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Urinary Incontinence: Natural Treatments Women Can Use

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January 13, 2018 (Updated: August 3, 2021)
Lily Moran

Urinary incontinence is one of those oh no moments when your body disobeys your mind.  Sometimes the urgency comes up without warning. Other times, you just can’t stop it.

It affects some 30 million Americans, mostly women, and ranges from occasionally annoying to truly disruptive.

Urinary incontinence—the basics

When your bladder is full, it sends the message we all know well—gotta go!  Ordinarily, we can hold it until it’s convenient, then we allow the muscles around the bladder to relax, and your urethra opens so urine exits.

But sometimes, signals tell your bladder it’s time to go, even when it isn’t full. That’s known as overactive bladder (OAB).

OAB presents itself via:

  • Frequency: Having to pee more than 7 times a day (normal is 4–7 times) and   more than once at night, known as nocturia
  • Residual urine: Incompletely emptied bladder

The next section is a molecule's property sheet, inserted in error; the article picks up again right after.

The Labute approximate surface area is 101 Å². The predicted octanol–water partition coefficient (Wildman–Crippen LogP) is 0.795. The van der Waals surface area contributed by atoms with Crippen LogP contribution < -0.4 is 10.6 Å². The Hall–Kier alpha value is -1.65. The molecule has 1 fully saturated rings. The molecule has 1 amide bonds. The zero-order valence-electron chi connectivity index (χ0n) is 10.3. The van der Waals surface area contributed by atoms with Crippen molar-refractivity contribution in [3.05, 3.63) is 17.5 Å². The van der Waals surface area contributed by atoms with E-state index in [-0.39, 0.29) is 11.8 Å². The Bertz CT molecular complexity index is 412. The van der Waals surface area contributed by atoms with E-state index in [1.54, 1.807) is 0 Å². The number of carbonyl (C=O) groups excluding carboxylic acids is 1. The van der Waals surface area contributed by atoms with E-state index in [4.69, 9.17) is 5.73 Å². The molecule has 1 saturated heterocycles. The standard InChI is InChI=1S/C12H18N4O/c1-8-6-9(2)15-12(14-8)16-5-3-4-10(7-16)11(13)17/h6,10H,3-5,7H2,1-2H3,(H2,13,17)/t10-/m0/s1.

OAB is very often manageable—you can hold off until it’s convenient to go.  More serious are two other types of incontinence:

Urge Urinary Incontinence (UUI) is when you have a powerful need to pee that you can’t hold back, even when your bladder isn’t full.

Stress Urinary Incontinence (SUI) is involuntary leakage of urine when you:

  • Cough
  • Sneeze
  • Lift
  • Laugh
  • Exercise

 What causes urinary incontinence?

Stress incontinence affects the greatest number of people. It results when the muscles of the pelvic floor and bladder weaken. This weakening is typically caused by pregnancy/childbirth, weight gain, or hormonal changes—hence the reason more women than men are affected.

Urge incontinence (also called overactive bladder) is caused by involuntary contractions of the bladder muscles. Those who suffer from this condition report they can’t “hold it” long enough to get to the bathroom and constantly feel like they need to go immediately. Overactive bladder is linked to a lot of potential underlying causes, including neurological diseases (multiple sclerosis, Parkinson’s, etc.), stroke, nerve damage, and even side effects of drugs.